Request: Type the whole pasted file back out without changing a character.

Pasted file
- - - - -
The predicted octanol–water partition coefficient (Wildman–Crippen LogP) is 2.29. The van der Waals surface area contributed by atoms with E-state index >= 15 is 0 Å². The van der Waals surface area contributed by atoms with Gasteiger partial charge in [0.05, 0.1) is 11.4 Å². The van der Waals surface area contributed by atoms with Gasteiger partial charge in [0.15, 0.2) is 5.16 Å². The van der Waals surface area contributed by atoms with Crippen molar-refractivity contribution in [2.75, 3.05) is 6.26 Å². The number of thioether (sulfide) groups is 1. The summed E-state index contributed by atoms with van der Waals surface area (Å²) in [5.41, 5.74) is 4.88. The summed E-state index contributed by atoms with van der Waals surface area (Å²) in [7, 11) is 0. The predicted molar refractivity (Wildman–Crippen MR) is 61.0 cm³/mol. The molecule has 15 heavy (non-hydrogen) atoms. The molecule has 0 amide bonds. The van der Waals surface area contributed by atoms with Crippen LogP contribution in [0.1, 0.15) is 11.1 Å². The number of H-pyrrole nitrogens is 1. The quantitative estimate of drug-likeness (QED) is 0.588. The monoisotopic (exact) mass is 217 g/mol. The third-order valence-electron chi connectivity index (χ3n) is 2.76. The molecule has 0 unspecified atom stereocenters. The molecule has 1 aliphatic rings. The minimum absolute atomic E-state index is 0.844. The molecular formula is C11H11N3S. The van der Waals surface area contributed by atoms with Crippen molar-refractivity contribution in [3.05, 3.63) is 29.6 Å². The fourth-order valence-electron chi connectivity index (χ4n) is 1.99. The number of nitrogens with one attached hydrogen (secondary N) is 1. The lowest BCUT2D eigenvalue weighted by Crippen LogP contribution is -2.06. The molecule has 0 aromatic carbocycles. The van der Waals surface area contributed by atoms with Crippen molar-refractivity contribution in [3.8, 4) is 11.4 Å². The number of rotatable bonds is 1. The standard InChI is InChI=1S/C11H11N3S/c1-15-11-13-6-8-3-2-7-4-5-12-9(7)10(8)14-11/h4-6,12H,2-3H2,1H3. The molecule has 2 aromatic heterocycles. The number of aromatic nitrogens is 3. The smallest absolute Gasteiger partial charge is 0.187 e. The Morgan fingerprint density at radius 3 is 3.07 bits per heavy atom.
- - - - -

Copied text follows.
The predicted octanol–water partition coefficient (Wildman–Crippen LogP) is 2.29. The van der Waals surface area contributed by atoms with E-state index >= 15 is 0 Å². The van der Waals surface area contributed by atoms with Gasteiger partial charge in [0.05, 0.1) is 11.4 Å². The van der Waals surface area contributed by atoms with Gasteiger partial charge in [0.15, 0.2) is 5.16 Å². The van der Waals surface area contributed by atoms with Crippen molar-refractivity contribution in [2.75, 3.05) is 6.26 Å². The number of thioether (sulfide) groups is 1. The summed E-state index contributed by atoms with van der Waals surface area (Å²) in [5.41, 5.74) is 4.88. The summed E-state index contributed by atoms with van der Waals surface area (Å²) in [7, 11) is 0. The predicted molar refractivity (Wildman–Crippen MR) is 61.0 cm³/mol. The molecule has 15 heavy (non-hydrogen) atoms. The molecule has 0 amide bonds. The van der Waals surface area contributed by atoms with Crippen LogP contribution in [0.1, 0.15) is 11.1 Å². The number of H-pyrrole nitrogens is 1. The quantitative estimate of drug-likeness (QED) is 0.588. The monoisotopic (exact) mass is 217 g/mol. The third-order valence-electron chi connectivity index (χ3n) is 2.76. The molecule has 0 unspecified atom stereocenters. The molecule has 1 aliphatic rings. The minimum absolute atomic E-state index is 0.844. The molecular formula is C11H11N3S. The van der Waals surface area contributed by atoms with Crippen molar-refractivity contribution in [3.05, 3.63) is 29.6 Å². The fourth-order valence-electron chi connectivity index (χ4n) is 1.99. The number of nitrogens with one attached hydrogen (secondary N) is 1. The lowest BCUT2D eigenvalue weighted by Crippen LogP contribution is -2.06. The molecule has 0 aromatic carbocycles. The van der Waals surface area contributed by atoms with Crippen molar-refractivity contribution in [3.8, 4) is 11.4 Å². The number of rotatable bonds is 1. The standard InChI is InChI=1S/C11H11N3S/c1-15-11-13-6-8-3-2-7-4-5-12-9(7)10(8)14-11/h4-6,12H,2-3H2,1H3. The molecule has 2 aromatic heterocycles. The number of aromatic nitrogens is 3. The smallest absolute Gasteiger partial charge is 0.187 e. The Morgan fingerprint density at radius 3 is 3.07 bits per heavy atom.